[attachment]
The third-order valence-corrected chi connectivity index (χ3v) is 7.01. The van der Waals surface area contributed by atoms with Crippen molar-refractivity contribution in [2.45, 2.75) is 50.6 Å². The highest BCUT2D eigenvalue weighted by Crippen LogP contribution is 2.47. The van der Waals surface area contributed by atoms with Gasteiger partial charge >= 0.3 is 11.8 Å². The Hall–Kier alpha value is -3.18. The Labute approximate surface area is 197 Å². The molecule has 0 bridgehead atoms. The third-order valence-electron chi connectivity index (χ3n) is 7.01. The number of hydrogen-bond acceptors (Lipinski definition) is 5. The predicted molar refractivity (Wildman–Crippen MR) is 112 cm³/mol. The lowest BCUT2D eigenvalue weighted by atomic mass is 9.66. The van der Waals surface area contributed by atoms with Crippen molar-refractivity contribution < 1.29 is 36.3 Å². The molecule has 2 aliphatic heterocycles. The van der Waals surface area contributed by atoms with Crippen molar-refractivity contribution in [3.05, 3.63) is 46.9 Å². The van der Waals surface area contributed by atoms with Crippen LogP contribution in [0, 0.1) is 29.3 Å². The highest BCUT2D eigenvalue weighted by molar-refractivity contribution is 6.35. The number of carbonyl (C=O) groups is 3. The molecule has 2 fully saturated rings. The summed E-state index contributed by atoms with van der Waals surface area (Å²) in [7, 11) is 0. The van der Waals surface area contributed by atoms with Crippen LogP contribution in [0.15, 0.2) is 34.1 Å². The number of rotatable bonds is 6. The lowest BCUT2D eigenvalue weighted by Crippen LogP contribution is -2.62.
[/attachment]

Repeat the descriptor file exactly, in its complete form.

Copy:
The third-order valence-corrected chi connectivity index (χ3v) is 7.01. The van der Waals surface area contributed by atoms with Crippen molar-refractivity contribution in [2.45, 2.75) is 50.6 Å². The highest BCUT2D eigenvalue weighted by Crippen LogP contribution is 2.47. The van der Waals surface area contributed by atoms with Gasteiger partial charge >= 0.3 is 11.8 Å². The Hall–Kier alpha value is -3.18. The Labute approximate surface area is 197 Å². The molecule has 0 bridgehead atoms. The third-order valence-electron chi connectivity index (χ3n) is 7.01. The number of hydrogen-bond acceptors (Lipinski definition) is 5. The predicted molar refractivity (Wildman–Crippen MR) is 112 cm³/mol. The lowest BCUT2D eigenvalue weighted by atomic mass is 9.66. The van der Waals surface area contributed by atoms with Crippen molar-refractivity contribution < 1.29 is 36.3 Å². The molecule has 2 aliphatic heterocycles. The van der Waals surface area contributed by atoms with Crippen molar-refractivity contribution in [3.05, 3.63) is 46.9 Å². The van der Waals surface area contributed by atoms with Crippen LogP contribution in [0, 0.1) is 29.3 Å². The highest BCUT2D eigenvalue weighted by molar-refractivity contribution is 6.35. The number of carbonyl (C=O) groups is 3. The molecule has 2 fully saturated rings. The summed E-state index contributed by atoms with van der Waals surface area (Å²) in [7, 11) is 0. The van der Waals surface area contributed by atoms with Crippen LogP contribution in [0.15, 0.2) is 34.1 Å². The number of rotatable bonds is 6. The lowest BCUT2D eigenvalue weighted by Crippen LogP contribution is -2.62.